This script (mp3treesync.sh) can be used to keep an MP3 mirror of a non-MP3 source music tree. It is useful, for example, to maintain a portable music player-friendly music tree from your high quality FLAC tree. The mirror process only transcodes files to the destination tree if they're new or they have changed since the last mirroring - ie it will be slow the first time it is run, but should be relatively quick after that. The script depends on a few things to do the heavy lifting:
Currently only FLAC files will be transcoded to MP3 (a limitation of mp3fs at the time of writing); however, any MP3 files that already exist in the source tree will just be copied to the destination.
Because this is a mirror script, and it will delete destination files that don't exist in the source tree, it has the potential to do a LOT OF DAMAGE (such as delete your whole disk contents). Therefore it should be used carefully. A --test parameter can be added to allow dry-running of the script to see the changes that would be made prior to running it for real - use of this parameter is HIGHLY RECOMMENDED to prevent unexpected damage to the destination tree.
Basic usage is as follows:
mp3treesync.sh [--test] SOURCEDIR DESTDIR BITRATE
For example, if your main source music tree is /mnt/media/MusicFLAC and that contains FLAC files (or a mixture of FLAC and MP3 files), then you can create a mirror with the following command:
mp3treesync.sh /mnt/media/MusicFLAC /mnt/media/MusicMP3 128
The first time you run this the destination directory (/mnt/media/MusicMP3 in this example), should exist and should be empty. This will produce a destination directory tree under /mnt/media/MusicMP3 that contains 128kbps MP3 versions of the FLAC source files (note that any source MP3s are simply copied across and are not transcoded - hence they won't be converted to your specified bitrate).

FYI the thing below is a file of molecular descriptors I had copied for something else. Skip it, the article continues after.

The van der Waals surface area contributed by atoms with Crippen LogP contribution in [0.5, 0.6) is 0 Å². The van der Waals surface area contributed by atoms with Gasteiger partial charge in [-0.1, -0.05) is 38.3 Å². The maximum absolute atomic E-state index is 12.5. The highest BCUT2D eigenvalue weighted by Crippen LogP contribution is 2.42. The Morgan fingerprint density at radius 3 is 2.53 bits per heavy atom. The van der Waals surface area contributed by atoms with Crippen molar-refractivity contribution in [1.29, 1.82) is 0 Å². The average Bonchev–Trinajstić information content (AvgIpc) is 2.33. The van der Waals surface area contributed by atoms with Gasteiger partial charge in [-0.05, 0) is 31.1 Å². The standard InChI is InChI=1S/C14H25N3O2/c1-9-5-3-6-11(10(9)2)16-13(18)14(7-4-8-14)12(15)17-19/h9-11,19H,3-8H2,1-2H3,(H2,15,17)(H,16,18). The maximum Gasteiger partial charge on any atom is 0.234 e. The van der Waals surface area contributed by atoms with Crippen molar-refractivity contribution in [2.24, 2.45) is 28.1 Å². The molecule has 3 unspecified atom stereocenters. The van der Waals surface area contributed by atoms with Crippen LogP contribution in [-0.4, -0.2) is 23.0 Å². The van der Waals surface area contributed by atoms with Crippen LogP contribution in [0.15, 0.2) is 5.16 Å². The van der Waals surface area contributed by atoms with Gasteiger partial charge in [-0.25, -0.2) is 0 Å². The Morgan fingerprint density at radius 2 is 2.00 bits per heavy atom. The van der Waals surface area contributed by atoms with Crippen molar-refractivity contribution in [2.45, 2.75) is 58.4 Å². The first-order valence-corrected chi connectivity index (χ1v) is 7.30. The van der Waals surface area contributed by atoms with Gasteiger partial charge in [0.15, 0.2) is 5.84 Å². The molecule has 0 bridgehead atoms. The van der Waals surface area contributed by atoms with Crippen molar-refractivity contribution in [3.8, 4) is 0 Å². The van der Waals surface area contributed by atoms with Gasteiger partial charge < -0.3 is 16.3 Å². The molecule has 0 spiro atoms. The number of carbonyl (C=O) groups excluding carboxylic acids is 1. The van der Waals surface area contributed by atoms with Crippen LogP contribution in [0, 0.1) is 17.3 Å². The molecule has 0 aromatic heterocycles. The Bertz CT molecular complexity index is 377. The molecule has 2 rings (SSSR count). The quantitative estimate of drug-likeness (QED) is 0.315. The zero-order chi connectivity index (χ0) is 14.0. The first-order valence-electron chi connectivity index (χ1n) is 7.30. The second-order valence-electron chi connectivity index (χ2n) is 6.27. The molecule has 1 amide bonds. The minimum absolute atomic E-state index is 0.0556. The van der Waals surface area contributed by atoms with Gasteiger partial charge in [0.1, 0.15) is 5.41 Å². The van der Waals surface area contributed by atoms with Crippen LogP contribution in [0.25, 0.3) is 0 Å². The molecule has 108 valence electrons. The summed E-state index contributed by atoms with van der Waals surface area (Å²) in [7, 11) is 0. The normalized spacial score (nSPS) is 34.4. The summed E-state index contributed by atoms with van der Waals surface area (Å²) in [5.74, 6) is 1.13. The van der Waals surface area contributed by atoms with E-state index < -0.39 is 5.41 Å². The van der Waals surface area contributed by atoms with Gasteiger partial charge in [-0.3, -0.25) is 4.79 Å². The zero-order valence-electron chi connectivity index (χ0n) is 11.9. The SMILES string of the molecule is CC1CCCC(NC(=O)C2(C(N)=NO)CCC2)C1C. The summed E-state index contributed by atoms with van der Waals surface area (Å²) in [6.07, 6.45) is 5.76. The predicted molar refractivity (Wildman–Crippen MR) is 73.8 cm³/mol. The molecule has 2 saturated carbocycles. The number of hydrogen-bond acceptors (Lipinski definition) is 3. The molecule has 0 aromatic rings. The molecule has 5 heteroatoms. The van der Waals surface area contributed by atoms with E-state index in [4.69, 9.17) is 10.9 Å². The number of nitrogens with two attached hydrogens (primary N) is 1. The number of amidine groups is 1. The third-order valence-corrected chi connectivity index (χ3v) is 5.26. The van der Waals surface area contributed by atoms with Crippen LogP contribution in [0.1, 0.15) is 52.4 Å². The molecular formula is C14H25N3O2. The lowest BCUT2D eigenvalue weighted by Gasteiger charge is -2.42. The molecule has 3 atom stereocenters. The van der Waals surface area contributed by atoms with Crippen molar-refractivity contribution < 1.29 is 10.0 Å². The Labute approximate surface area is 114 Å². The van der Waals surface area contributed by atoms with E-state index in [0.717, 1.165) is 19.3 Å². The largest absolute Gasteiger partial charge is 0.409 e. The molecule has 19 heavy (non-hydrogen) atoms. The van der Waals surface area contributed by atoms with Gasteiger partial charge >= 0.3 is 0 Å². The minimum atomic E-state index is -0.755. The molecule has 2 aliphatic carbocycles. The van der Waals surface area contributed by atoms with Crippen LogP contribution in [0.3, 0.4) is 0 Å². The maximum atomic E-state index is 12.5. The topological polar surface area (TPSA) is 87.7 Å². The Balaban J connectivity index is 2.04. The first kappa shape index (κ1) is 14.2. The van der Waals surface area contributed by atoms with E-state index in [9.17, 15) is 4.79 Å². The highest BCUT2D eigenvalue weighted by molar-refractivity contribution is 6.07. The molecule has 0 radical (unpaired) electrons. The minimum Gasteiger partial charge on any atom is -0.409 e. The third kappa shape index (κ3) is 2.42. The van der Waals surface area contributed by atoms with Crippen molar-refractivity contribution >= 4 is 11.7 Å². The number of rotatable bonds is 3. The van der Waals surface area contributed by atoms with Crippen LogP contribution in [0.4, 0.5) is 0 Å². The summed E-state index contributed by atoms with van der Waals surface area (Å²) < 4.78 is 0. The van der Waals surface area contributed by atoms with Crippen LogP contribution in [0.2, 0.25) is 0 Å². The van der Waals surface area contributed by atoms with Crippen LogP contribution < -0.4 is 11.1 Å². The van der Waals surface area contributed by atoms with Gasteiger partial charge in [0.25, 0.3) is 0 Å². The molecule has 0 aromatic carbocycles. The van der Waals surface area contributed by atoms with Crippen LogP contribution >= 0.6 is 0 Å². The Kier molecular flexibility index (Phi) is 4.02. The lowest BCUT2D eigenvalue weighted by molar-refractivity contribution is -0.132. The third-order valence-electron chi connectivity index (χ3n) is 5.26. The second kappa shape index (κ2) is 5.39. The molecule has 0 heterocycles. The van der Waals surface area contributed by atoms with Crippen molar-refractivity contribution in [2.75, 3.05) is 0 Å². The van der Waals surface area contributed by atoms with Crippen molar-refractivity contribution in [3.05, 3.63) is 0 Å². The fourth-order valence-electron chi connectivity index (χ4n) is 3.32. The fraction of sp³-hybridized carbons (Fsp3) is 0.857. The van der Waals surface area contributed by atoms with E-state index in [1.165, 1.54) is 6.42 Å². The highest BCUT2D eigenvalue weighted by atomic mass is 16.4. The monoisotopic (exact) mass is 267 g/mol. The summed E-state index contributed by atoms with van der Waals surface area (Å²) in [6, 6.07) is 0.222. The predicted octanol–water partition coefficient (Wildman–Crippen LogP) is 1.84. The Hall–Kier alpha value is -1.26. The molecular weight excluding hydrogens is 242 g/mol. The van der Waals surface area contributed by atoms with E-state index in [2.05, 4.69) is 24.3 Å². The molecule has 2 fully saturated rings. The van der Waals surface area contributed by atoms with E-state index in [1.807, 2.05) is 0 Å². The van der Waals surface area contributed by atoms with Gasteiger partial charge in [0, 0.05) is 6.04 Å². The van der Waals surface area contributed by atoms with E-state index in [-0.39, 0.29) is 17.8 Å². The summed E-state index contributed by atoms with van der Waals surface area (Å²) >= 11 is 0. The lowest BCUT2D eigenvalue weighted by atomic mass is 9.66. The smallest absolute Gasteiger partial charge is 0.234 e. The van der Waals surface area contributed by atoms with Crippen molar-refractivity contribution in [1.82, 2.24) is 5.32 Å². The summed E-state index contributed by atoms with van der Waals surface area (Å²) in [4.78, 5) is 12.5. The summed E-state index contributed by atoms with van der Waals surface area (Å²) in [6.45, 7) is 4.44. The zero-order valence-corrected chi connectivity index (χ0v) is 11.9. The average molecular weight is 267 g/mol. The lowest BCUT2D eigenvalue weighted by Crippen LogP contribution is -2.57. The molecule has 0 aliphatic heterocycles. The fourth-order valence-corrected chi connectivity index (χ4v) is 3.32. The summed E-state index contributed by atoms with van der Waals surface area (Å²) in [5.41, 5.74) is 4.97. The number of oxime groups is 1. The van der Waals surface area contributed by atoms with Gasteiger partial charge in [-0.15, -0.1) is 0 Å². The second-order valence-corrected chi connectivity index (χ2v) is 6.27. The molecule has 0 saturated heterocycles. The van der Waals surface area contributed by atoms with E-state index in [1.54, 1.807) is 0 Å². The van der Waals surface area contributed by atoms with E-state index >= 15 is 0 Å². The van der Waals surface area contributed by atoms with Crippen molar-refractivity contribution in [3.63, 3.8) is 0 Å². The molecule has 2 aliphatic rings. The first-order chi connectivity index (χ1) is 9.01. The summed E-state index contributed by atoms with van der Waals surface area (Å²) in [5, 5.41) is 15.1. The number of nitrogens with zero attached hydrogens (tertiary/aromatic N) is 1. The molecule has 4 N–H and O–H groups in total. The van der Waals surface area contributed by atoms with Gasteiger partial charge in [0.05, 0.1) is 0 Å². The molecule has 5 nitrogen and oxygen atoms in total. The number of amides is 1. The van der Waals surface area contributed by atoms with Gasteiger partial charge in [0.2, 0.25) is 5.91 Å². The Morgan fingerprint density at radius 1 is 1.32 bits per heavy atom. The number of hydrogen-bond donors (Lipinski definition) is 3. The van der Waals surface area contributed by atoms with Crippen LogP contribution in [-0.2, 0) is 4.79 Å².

The next time you run the script with the same parameters only the changes will be mirrored - ie any new files will be transcoded to the destination tree, and files removed will also be removed from the destination, and any files that have been modified (eg they're been retagged), will be updated in the destination. This means that it's easy to maintain the destination tree if you regularly schedule the command (such as with cron, or a cron.weekly script on Gentoo).
The script maintains a lock on the destination tree and so it won't allow more than one mirror operation to run simultaneously (useful if the previous mirror hasn't finished by the time the next mirror operation is scheduled).
You can download an archive containing the script file below. To install it just expand the archive and move the mp3treesync.sh somewhere convenient on your PATH.